The emerald green lawn in front of their new home seemed out of place in the desert, though.
“It looked like a back-east kind of lawn,” Carl said.
Jeanne was more blunt.
“It was ugly.”
In the last couple of decades, much of the Valley has shifted from grassy lawns to xeriscaping, Gilbert Water Conservation Specialist Haley Paul said. It saves water, and it shows an appreciation for the natural desert.
Knowing little about desert plants and xeriscaping themselves, Carl and Jeanne joined the Desert Botanical Garden. They also took a class from the City of Tempe, taught by Ron Dinchak, longtime Life Science teacher at Mesa Community College and designer of the award-winning Xeriscape Demonstration Garden on campus.
Under Dinchak’s guidance, Carl and Jeanne devoted a hot summer to killing their Bermuda grass lawn with herbicides. When they were sure it was dead, a contractor came in with a Bobcat and scraped it off. He also created small hills and contours to add interest and to collect rainwater.
A flagstone path bisects the front yard. A cascalote tree, which erupts in showy yellow spikes in fall-winter months, anchors one side of the north-facing front yard. A feathery sweet acacia presides over the other half of the yard.
With the trees set, Carl and Jeanne planted Southwest stalwarts such as desert milkweed, Arizona yellow bells, brittlebush, ruellia, bird of paradise and fairy dusters.
In the backyard, the couple kept a venerable olive tree and planted a fig tree. Creosote and hop bushes and other low-water shrubs provide a lush backdrop for accent plants such as candelilla and slipper flowers. In summer and prolonged periods of drought, a drip irrigation system keeps the plants in good health.
“There hasn’t been a day we haven’t been glad we did it,” Carl said. “It’s pretty. It looks like it belongs here.”
Over in the McCormick Ranch section of Scottsdale, Walter Thurber and his wife went through a similar xeriscaping learning curve when they moved from the suburbs of Philadelphia in the 1990s. After dumping the front lawn, the Thurbers landscaped specifically to attract birds.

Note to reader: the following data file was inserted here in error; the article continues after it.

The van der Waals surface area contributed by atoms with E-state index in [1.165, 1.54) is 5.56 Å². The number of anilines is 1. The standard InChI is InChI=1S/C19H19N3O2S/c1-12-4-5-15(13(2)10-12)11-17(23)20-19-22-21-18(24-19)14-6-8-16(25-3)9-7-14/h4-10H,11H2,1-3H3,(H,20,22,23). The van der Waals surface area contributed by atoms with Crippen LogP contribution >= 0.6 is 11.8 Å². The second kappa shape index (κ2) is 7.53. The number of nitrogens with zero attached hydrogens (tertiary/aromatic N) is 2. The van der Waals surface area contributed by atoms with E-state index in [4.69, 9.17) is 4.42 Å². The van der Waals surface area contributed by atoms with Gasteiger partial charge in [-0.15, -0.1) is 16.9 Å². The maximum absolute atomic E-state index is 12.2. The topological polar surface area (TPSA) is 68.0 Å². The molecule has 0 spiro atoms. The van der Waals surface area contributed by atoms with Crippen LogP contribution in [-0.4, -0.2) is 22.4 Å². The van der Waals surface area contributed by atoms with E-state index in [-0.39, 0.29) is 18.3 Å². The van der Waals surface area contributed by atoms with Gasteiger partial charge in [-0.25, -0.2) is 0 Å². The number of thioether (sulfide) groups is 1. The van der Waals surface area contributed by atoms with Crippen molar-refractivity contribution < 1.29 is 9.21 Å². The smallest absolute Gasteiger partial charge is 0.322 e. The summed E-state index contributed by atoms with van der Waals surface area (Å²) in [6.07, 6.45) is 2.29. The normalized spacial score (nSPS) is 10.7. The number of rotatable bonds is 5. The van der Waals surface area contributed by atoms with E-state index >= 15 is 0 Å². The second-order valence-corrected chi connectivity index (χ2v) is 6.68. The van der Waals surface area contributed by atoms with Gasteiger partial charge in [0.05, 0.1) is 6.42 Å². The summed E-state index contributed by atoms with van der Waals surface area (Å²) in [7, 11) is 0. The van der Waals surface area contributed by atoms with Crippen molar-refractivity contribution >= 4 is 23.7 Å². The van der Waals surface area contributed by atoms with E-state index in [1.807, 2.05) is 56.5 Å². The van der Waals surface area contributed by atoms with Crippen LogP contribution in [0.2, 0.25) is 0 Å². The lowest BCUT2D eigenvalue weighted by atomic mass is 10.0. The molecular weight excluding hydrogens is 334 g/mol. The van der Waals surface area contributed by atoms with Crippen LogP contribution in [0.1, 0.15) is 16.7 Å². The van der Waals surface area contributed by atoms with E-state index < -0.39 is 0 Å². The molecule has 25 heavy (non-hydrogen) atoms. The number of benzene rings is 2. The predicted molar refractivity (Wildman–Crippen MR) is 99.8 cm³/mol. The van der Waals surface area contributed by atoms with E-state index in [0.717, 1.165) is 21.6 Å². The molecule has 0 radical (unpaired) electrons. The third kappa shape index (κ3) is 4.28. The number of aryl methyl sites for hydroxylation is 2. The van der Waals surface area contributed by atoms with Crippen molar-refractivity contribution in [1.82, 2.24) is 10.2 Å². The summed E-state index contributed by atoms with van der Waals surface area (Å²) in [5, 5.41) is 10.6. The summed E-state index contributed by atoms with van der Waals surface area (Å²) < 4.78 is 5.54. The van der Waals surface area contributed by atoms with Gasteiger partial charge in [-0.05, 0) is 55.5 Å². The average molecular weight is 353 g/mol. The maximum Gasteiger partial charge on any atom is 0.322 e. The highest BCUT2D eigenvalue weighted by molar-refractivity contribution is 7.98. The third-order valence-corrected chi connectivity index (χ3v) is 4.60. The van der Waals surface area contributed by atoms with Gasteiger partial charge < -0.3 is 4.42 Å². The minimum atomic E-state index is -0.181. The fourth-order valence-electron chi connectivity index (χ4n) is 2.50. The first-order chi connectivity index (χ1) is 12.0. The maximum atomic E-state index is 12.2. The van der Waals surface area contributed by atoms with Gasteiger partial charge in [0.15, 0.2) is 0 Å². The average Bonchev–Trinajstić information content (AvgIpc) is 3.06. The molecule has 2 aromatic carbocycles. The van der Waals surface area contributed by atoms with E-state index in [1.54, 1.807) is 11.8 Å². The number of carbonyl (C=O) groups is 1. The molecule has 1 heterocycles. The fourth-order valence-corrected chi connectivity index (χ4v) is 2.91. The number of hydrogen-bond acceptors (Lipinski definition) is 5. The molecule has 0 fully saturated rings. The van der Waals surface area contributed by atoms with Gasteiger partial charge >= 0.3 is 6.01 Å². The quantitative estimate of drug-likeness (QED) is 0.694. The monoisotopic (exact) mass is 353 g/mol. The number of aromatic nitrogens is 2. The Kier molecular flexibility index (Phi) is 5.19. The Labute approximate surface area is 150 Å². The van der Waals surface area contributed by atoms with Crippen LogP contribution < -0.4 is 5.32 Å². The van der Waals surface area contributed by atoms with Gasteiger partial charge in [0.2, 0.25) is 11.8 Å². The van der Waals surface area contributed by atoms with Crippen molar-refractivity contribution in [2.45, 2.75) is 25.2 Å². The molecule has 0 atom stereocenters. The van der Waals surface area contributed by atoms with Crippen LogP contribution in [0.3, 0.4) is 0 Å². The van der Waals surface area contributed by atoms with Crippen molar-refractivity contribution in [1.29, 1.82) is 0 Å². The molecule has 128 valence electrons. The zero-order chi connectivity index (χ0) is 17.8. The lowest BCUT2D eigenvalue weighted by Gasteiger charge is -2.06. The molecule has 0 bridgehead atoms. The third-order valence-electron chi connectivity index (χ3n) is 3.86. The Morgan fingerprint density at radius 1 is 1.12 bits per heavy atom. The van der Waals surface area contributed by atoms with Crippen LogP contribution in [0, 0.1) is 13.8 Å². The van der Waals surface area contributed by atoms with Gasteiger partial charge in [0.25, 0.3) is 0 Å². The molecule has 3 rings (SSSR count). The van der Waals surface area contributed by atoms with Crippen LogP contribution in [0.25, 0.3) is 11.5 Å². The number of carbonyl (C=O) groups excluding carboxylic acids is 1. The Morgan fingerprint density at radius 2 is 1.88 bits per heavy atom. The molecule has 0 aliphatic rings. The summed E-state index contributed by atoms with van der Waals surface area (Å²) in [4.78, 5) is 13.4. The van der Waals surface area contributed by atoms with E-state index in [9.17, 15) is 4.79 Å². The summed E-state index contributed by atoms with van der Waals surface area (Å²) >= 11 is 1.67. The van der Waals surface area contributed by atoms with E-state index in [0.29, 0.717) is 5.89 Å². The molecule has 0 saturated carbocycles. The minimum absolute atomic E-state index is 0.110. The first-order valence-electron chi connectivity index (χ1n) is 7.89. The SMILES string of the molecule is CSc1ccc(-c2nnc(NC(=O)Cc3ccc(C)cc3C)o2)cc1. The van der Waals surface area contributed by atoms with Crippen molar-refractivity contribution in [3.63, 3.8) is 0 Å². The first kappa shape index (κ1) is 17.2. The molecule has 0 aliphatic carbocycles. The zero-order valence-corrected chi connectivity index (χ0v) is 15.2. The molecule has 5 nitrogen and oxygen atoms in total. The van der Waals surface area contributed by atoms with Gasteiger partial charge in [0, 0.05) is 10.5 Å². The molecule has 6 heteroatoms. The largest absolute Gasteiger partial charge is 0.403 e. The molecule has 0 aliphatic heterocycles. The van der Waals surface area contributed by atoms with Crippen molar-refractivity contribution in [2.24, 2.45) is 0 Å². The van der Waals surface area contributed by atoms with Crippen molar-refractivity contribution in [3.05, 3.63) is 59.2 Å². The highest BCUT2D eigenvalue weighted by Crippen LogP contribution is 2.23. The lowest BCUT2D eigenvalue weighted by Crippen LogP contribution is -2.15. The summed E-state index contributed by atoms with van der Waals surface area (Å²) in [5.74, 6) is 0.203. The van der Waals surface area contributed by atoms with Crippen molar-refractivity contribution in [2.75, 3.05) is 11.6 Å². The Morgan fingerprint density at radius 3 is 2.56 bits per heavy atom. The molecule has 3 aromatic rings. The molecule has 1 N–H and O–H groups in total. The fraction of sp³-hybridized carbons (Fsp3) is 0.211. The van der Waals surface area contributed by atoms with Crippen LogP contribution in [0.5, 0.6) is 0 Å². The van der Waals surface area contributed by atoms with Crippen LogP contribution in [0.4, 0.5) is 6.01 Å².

Hummingbirds love their namesake chuparosas, while other feathered friends are drawn to desert hackberry, fourwing saltbush, little-leaf cordia, wolfberry and fairy duster. The Thurbers kept a small patch of lawn in the backyard, which their dogs enjoy, but also created a 425-gallon pond—another bird magnet.
Walter said he’s catalogued 70 different species of birds that have visited the garden. “And this is a very built-up area.”
The Thurbers’ garden has been a Tour de Bird stop in past years, the Desert Rivers Audubon Society’s popular East Valley garden tour. This year’s tour will be Nov. 5.
Do’s and don’ts of xeriscape planting
We think of these as Arizona plants; you see them everywhere.
But they are actually non-native to our desert and, surprisingly, don’t belong here. They don’t thrive as well as native flora and often require more water than is optimal, or are less heat-resistant than they need to be:
- Queen palm trees
- Ficus trees
- Cottonwood trees
- Prickly pear cactus
- Ocotillo cactus
Here are plants that you may not realize require little water and are suitable for planting in the Valley:
- Fruitless olive tree
- Afghan pine
- Shoestring acacia
- Texas ebony
- Wooly butterfly bush
- Desert lavender
- Wolfberry bush
- Cape aloe
- Slipper flower
Want to start xeriscaping your yard? Your city, such as Gilbert, Chandler or Mesa, might offer incentives and workshops that can help. Check with your city, or take the Your Desert Home class at the Desert Botanical Garden.
– Mike Butler, East Valley Tribune / Edited for Phoenix.org